Cortislim is still selling like hotcakes despite the fact that the Federal Trade Commission AND the Food and Drug Administration have forbidden Cortislim’s makers from making any claims that the product works. How can this be?!?
Over the past two years – almost immediately after the info-mercials hit the airwaves – Cortislim has been under scrutiny, first by concerned citizens like Doctor Gary Adams and myself, and then by the Feds.
And you can click here to read my seminal piece on Cortislim that was posted on this site back in March.
Anyway, a recent front page article in the Los Angeles Times has shed some more light on the seedy characters and the sordid details that are responsible for the Cortislim debacle.
But before I get into some of the “personnel” issues here, I want to repeat this amazing fact: since the FDA and the FTC have said that the makers of Cortislim have to stop making claims that their product works, the product has continued to sell at a record pace.
For the year of 2004 Cortislim generated $200 million in sales, and according to an info-mercial expert, this could translate into anywhere from $20-$60 million dollars in profit.
This situation illustrates just how gullible the American public has become. People are still spending $50 a bottle on a weight-loss supplement that doesn’t stand on one legitimate claim of efficacy.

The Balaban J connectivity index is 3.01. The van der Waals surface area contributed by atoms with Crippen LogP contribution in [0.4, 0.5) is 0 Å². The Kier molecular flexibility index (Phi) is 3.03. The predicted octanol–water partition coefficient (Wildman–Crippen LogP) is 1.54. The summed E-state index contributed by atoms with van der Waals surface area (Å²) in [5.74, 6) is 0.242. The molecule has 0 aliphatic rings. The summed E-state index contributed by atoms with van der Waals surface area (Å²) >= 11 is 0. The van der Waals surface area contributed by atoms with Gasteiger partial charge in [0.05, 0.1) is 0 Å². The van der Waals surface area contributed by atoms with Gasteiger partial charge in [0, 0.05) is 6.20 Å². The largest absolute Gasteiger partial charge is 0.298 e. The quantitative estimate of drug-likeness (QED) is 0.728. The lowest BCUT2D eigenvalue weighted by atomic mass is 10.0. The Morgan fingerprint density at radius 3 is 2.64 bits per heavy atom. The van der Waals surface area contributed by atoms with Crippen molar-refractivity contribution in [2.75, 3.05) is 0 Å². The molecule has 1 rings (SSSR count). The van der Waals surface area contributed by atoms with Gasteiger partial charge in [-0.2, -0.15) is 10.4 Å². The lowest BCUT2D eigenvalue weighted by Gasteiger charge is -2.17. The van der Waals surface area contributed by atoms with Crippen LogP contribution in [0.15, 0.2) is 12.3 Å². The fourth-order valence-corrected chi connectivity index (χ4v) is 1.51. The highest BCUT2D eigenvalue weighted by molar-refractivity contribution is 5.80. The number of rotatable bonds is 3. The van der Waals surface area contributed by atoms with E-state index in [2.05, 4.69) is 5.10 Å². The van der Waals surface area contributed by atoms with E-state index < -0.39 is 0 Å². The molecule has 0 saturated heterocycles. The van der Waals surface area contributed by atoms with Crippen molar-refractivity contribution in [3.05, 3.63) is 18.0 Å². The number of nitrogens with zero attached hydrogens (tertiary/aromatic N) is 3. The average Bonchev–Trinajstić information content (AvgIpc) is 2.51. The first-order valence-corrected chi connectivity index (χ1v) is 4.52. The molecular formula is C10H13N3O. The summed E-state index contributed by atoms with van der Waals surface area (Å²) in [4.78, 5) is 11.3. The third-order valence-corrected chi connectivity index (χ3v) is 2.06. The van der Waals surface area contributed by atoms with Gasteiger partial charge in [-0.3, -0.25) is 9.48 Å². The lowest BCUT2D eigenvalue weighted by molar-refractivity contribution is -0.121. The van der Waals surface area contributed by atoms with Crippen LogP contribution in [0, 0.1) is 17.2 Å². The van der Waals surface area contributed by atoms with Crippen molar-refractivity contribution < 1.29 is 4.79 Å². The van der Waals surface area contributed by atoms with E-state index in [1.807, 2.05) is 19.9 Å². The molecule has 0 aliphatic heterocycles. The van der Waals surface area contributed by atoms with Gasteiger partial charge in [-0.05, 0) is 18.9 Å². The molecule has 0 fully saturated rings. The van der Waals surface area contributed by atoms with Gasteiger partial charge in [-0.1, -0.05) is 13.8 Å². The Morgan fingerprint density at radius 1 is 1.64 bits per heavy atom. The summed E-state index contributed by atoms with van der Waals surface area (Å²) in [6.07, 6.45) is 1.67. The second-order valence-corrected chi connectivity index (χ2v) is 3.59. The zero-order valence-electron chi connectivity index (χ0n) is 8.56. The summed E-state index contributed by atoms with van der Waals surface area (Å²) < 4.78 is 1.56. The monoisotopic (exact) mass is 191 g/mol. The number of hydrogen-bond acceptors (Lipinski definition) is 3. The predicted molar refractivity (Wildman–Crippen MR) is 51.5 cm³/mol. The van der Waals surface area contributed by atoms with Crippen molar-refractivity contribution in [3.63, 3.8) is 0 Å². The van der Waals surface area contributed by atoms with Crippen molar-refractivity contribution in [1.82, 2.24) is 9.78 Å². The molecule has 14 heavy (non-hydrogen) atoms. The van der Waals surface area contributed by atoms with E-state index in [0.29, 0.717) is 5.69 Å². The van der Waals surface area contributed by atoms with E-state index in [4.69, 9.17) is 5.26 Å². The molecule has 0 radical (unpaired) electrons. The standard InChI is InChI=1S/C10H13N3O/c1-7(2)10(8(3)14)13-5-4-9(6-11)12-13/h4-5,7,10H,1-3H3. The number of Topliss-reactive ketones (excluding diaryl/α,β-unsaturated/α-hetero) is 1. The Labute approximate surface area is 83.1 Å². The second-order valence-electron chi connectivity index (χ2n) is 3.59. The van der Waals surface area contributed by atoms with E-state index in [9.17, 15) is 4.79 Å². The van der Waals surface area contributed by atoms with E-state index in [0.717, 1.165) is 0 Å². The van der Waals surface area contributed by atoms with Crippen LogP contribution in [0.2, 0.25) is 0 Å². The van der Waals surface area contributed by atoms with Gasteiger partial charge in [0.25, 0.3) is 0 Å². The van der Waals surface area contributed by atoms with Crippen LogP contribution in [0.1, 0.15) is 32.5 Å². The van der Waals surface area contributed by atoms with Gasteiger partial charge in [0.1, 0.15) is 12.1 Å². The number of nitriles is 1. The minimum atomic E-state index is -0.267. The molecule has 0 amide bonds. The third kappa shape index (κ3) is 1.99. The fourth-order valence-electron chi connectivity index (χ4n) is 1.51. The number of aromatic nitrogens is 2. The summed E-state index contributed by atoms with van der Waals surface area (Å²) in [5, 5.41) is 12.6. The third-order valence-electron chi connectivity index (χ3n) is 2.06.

And deceptive advertising can no longer be blamed for these sales, as the Feds have told these hucksters to change their advertising and that they can no longer make any claims as to any weight loss benefits!
To paraphrase P.T. Barnum, “At least $200 million worth of suckers are born every year.”
Maybe people need to hear a little more about the people who are behind this swindle so as to not continue to enrich them.
Greg Cynaumon, who is the face of Cortislim, has reaped big bucks from running this alleged scam. According to the LA Times story, in addition to his royalty cut, Cynaumon also got a commission on the advertising time that he purchased for Cortislim, which could have netted him upwards of an additional $160,000 per month for the year of 2004.
By the way, Cynaumon – to say the least – has a checkered past and, among other personal red flags, has been fined for improperly calling himself “doctor,” which he clearly is not. Visit real Doctor Gary Adams’ web site to learn more about this guy.
The money behind this scheme came from Stephen and Thomas Cheng, who in the mid-1990s were considered by the Feds to be the largest bootleggers of music CDs in the United States. Oh, and they were busted for it.
The developer of Cortislim, Dr. Shawn Talbott, who by all accounts is a legit scientist, sold the rights to his formula for a royalty based on net sales. However, Dr. Talbott was asked to resign from his legit employer, the University of Utah, when the Feds filed their lawsuit…and because the University said Talbott never actually ran any clinical trials to determine if his concoction actually worked…Oops.
Friends don’t let friends buy Cortislim.